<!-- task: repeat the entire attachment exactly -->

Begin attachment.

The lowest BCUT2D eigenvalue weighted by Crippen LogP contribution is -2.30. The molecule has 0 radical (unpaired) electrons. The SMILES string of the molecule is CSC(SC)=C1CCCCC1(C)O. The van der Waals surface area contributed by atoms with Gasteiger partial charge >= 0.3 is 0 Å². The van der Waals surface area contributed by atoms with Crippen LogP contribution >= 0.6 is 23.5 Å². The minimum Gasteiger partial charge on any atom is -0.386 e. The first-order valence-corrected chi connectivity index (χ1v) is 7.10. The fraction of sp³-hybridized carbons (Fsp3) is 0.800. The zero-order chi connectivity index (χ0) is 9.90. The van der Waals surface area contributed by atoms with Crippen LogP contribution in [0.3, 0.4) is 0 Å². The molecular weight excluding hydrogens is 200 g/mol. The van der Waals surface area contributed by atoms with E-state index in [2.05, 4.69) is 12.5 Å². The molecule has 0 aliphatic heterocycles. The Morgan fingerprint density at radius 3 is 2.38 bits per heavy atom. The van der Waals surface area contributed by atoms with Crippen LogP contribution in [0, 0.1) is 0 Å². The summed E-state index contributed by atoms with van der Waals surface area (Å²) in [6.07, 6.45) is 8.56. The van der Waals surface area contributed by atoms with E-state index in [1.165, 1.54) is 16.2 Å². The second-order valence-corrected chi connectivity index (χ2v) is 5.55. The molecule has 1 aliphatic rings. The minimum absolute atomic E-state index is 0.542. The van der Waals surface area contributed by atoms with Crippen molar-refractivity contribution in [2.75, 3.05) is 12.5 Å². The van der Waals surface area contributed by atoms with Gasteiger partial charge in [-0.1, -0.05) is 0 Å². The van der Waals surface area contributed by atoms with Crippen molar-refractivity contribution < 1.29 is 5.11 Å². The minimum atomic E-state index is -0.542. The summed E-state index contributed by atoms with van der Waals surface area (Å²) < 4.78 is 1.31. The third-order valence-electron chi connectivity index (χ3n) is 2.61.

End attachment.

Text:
The lowest BCUT2D eigenvalue weighted by Crippen LogP contribution is -2.30. The molecule has 0 radical (unpaired) electrons. The SMILES string of the molecule is CSC(SC)=C1CCCCC1(C)O. The van der Waals surface area contributed by atoms with Gasteiger partial charge >= 0.3 is 0 Å². The van der Waals surface area contributed by atoms with Crippen LogP contribution >= 0.6 is 23.5 Å². The minimum Gasteiger partial charge on any atom is -0.386 e. The first-order valence-corrected chi connectivity index (χ1v) is 7.10. The fraction of sp³-hybridized carbons (Fsp3) is 0.800. The zero-order chi connectivity index (χ0) is 9.90. The van der Waals surface area contributed by atoms with Crippen LogP contribution in [0.3, 0.4) is 0 Å². The molecular weight excluding hydrogens is 200 g/mol. The van der Waals surface area contributed by atoms with E-state index in [2.05, 4.69) is 12.5 Å². The molecule has 0 aliphatic heterocycles. The Morgan fingerprint density at radius 3 is 2.38 bits per heavy atom. The van der Waals surface area contributed by atoms with Crippen LogP contribution in [0, 0.1) is 0 Å². The summed E-state index contributed by atoms with van der Waals surface area (Å²) in [6.07, 6.45) is 8.56. The van der Waals surface area contributed by atoms with E-state index in [1.165, 1.54) is 16.2 Å². The second-order valence-corrected chi connectivity index (χ2v) is 5.55. The molecule has 1 aliphatic rings. The minimum absolute atomic E-state index is 0.542. The van der Waals surface area contributed by atoms with Crippen molar-refractivity contribution in [2.75, 3.05) is 12.5 Å². The van der Waals surface area contributed by atoms with Gasteiger partial charge in [-0.1, -0.05) is 0 Å². The van der Waals surface area contributed by atoms with Crippen molar-refractivity contribution < 1.29 is 5.11 Å². The minimum atomic E-state index is -0.542. The summed E-state index contributed by atoms with van der Waals surface area (Å²) < 4.78 is 1.31. The third-order valence-electron chi connectivity index (χ3n) is 2.61.